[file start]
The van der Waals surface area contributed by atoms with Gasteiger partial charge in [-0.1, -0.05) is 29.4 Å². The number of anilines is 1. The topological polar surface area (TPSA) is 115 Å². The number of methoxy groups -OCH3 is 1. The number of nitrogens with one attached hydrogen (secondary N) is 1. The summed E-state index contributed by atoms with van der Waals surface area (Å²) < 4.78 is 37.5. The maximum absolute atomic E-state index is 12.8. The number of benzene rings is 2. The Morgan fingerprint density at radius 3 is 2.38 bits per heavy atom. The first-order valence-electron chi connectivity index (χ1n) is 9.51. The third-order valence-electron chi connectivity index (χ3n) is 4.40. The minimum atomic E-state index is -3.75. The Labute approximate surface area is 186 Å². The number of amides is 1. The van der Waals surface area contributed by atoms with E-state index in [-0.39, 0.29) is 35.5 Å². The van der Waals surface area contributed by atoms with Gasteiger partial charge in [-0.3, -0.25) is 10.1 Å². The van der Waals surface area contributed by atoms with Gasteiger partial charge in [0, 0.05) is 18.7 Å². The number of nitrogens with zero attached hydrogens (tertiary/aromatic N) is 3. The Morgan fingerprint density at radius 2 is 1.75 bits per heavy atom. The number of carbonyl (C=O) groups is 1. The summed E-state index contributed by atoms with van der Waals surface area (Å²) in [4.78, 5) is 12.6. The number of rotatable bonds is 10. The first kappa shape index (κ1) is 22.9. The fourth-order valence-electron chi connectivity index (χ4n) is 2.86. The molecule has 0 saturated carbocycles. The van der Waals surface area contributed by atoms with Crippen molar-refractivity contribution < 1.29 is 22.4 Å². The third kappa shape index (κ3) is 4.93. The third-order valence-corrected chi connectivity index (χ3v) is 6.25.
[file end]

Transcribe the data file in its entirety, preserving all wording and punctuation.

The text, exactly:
The van der Waals surface area contributed by atoms with Gasteiger partial charge in [-0.1, -0.05) is 29.4 Å². The number of anilines is 1. The topological polar surface area (TPSA) is 115 Å². The number of methoxy groups -OCH3 is 1. The number of nitrogens with one attached hydrogen (secondary N) is 1. The summed E-state index contributed by atoms with van der Waals surface area (Å²) < 4.78 is 37.5. The maximum absolute atomic E-state index is 12.8. The number of benzene rings is 2. The Morgan fingerprint density at radius 3 is 2.38 bits per heavy atom. The first-order valence-electron chi connectivity index (χ1n) is 9.51. The third-order valence-electron chi connectivity index (χ3n) is 4.40. The minimum atomic E-state index is -3.75. The Labute approximate surface area is 186 Å². The number of amides is 1. The van der Waals surface area contributed by atoms with E-state index in [-0.39, 0.29) is 35.5 Å². The van der Waals surface area contributed by atoms with Gasteiger partial charge in [-0.3, -0.25) is 10.1 Å². The van der Waals surface area contributed by atoms with Gasteiger partial charge in [0, 0.05) is 18.7 Å². The number of nitrogens with zero attached hydrogens (tertiary/aromatic N) is 3. The Morgan fingerprint density at radius 2 is 1.75 bits per heavy atom. The number of carbonyl (C=O) groups is 1. The summed E-state index contributed by atoms with van der Waals surface area (Å²) in [4.78, 5) is 12.6. The number of rotatable bonds is 10. The first kappa shape index (κ1) is 22.9. The fourth-order valence-electron chi connectivity index (χ4n) is 2.86. The molecule has 0 saturated carbocycles. The van der Waals surface area contributed by atoms with Crippen molar-refractivity contribution < 1.29 is 22.4 Å². The third kappa shape index (κ3) is 4.93. The third-order valence-corrected chi connectivity index (χ3v) is 6.25.